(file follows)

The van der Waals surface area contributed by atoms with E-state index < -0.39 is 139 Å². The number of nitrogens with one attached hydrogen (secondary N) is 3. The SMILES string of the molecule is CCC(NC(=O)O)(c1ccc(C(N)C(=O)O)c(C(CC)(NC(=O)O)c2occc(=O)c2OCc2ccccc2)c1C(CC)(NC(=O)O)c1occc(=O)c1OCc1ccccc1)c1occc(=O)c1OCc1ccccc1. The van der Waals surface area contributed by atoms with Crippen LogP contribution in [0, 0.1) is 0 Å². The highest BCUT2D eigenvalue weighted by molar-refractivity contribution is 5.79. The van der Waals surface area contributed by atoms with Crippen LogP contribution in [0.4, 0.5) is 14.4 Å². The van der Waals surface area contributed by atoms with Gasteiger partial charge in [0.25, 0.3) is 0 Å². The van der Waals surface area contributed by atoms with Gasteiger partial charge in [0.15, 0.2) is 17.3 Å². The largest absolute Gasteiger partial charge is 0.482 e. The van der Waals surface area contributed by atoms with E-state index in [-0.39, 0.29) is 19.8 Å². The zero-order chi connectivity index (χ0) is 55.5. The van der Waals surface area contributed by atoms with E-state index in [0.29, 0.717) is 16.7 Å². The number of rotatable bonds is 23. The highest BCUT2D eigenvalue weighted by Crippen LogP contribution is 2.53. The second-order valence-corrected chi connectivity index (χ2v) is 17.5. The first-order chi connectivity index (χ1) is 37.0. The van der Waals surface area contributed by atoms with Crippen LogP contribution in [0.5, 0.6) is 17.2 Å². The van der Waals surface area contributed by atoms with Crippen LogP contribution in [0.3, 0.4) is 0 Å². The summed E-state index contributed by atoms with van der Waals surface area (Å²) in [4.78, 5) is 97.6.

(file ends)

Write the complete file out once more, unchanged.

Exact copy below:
The van der Waals surface area contributed by atoms with E-state index < -0.39 is 139 Å². The number of nitrogens with one attached hydrogen (secondary N) is 3. The SMILES string of the molecule is CCC(NC(=O)O)(c1ccc(C(N)C(=O)O)c(C(CC)(NC(=O)O)c2occc(=O)c2OCc2ccccc2)c1C(CC)(NC(=O)O)c1occc(=O)c1OCc1ccccc1)c1occc(=O)c1OCc1ccccc1. The van der Waals surface area contributed by atoms with Crippen LogP contribution in [0, 0.1) is 0 Å². The highest BCUT2D eigenvalue weighted by molar-refractivity contribution is 5.79. The van der Waals surface area contributed by atoms with Crippen LogP contribution in [0.4, 0.5) is 14.4 Å². The van der Waals surface area contributed by atoms with Gasteiger partial charge in [0.25, 0.3) is 0 Å². The van der Waals surface area contributed by atoms with Gasteiger partial charge in [0.15, 0.2) is 17.3 Å². The largest absolute Gasteiger partial charge is 0.482 e. The van der Waals surface area contributed by atoms with E-state index in [-0.39, 0.29) is 19.8 Å². The zero-order chi connectivity index (χ0) is 55.5. The van der Waals surface area contributed by atoms with E-state index in [0.29, 0.717) is 16.7 Å². The number of rotatable bonds is 23. The highest BCUT2D eigenvalue weighted by Crippen LogP contribution is 2.53. The second-order valence-corrected chi connectivity index (χ2v) is 17.5. The first-order chi connectivity index (χ1) is 37.0. The van der Waals surface area contributed by atoms with Crippen LogP contribution in [0.5, 0.6) is 17.2 Å². The van der Waals surface area contributed by atoms with Crippen LogP contribution in [0.3, 0.4) is 0 Å². The summed E-state index contributed by atoms with van der Waals surface area (Å²) in [4.78, 5) is 97.6.